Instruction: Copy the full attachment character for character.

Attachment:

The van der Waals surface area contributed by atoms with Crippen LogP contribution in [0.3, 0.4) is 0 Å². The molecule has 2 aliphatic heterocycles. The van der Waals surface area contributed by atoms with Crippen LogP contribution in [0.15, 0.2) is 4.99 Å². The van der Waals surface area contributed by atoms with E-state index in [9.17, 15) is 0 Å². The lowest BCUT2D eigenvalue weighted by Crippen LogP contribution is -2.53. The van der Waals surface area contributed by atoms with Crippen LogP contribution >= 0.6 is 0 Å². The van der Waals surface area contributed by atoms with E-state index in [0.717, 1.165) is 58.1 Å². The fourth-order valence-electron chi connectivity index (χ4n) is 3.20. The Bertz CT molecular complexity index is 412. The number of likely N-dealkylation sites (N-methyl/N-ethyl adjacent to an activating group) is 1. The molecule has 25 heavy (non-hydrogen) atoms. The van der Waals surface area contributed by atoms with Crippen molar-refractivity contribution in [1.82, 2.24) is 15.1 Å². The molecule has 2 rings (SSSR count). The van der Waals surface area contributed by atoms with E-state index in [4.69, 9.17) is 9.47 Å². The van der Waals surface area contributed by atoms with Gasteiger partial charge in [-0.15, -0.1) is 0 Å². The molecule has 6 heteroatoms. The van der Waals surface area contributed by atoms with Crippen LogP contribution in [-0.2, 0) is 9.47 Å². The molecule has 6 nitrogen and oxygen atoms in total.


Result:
The van der Waals surface area contributed by atoms with Crippen LogP contribution in [0.3, 0.4) is 0 Å². The molecule has 2 aliphatic heterocycles. The van der Waals surface area contributed by atoms with Crippen LogP contribution in [0.15, 0.2) is 4.99 Å². The van der Waals surface area contributed by atoms with E-state index in [9.17, 15) is 0 Å². The lowest BCUT2D eigenvalue weighted by Crippen LogP contribution is -2.53. The van der Waals surface area contributed by atoms with Crippen LogP contribution >= 0.6 is 0 Å². The van der Waals surface area contributed by atoms with E-state index in [0.717, 1.165) is 58.1 Å². The fourth-order valence-electron chi connectivity index (χ4n) is 3.20. The Bertz CT molecular complexity index is 412. The number of likely N-dealkylation sites (N-methyl/N-ethyl adjacent to an activating group) is 1. The molecule has 25 heavy (non-hydrogen) atoms. The van der Waals surface area contributed by atoms with Crippen molar-refractivity contribution in [1.82, 2.24) is 15.1 Å². The molecule has 2 rings (SSSR count). The van der Waals surface area contributed by atoms with E-state index in [4.69, 9.17) is 9.47 Å². The van der Waals surface area contributed by atoms with Gasteiger partial charge in [-0.15, -0.1) is 0 Å². The molecule has 6 heteroatoms. The van der Waals surface area contributed by atoms with Crippen LogP contribution in [-0.2, 0) is 9.47 Å². The molecule has 6 nitrogen and oxygen atoms in total.